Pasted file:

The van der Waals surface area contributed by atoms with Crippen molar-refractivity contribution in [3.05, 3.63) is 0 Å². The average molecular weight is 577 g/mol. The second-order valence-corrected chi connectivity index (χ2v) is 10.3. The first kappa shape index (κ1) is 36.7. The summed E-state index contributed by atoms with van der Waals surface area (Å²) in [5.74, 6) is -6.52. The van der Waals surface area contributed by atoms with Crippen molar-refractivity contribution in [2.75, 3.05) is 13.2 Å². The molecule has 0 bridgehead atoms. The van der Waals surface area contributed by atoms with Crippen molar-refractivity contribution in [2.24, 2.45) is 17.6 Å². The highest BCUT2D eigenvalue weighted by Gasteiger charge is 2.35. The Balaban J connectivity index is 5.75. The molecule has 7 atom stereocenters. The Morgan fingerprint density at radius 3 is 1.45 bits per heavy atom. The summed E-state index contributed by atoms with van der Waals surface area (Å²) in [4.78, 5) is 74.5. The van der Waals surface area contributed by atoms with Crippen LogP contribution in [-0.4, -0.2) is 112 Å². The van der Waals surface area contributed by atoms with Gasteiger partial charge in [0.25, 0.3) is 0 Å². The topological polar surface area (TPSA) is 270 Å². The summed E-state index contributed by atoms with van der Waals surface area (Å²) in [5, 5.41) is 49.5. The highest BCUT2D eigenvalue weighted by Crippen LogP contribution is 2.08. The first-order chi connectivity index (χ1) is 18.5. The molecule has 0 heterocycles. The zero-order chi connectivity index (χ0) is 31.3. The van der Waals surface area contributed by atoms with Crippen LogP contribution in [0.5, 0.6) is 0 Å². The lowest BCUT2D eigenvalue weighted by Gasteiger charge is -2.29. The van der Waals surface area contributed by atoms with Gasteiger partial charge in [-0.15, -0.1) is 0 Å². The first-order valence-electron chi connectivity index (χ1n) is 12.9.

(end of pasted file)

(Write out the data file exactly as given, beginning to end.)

The van der Waals surface area contributed by atoms with Crippen molar-refractivity contribution in [3.05, 3.63) is 0 Å². The average molecular weight is 577 g/mol. The second-order valence-corrected chi connectivity index (χ2v) is 10.3. The first kappa shape index (κ1) is 36.7. The summed E-state index contributed by atoms with van der Waals surface area (Å²) in [5.74, 6) is -6.52. The van der Waals surface area contributed by atoms with Crippen molar-refractivity contribution in [2.75, 3.05) is 13.2 Å². The molecule has 0 bridgehead atoms. The van der Waals surface area contributed by atoms with Crippen molar-refractivity contribution in [2.24, 2.45) is 17.6 Å². The highest BCUT2D eigenvalue weighted by Gasteiger charge is 2.35. The Balaban J connectivity index is 5.75. The molecule has 7 atom stereocenters. The Morgan fingerprint density at radius 3 is 1.45 bits per heavy atom. The summed E-state index contributed by atoms with van der Waals surface area (Å²) in [4.78, 5) is 74.5. The van der Waals surface area contributed by atoms with Crippen LogP contribution in [-0.4, -0.2) is 112 Å². The van der Waals surface area contributed by atoms with Gasteiger partial charge in [0.25, 0.3) is 0 Å². The topological polar surface area (TPSA) is 270 Å². The summed E-state index contributed by atoms with van der Waals surface area (Å²) in [5, 5.41) is 49.5. The highest BCUT2D eigenvalue weighted by Crippen LogP contribution is 2.08. The first-order chi connectivity index (χ1) is 18.5. The molecule has 0 heterocycles. The zero-order chi connectivity index (χ0) is 31.3. The van der Waals surface area contributed by atoms with Crippen LogP contribution in [0.5, 0.6) is 0 Å². The lowest BCUT2D eigenvalue weighted by Gasteiger charge is -2.29. The van der Waals surface area contributed by atoms with Gasteiger partial charge in [-0.15, -0.1) is 0 Å². The first-order valence-electron chi connectivity index (χ1n) is 12.9.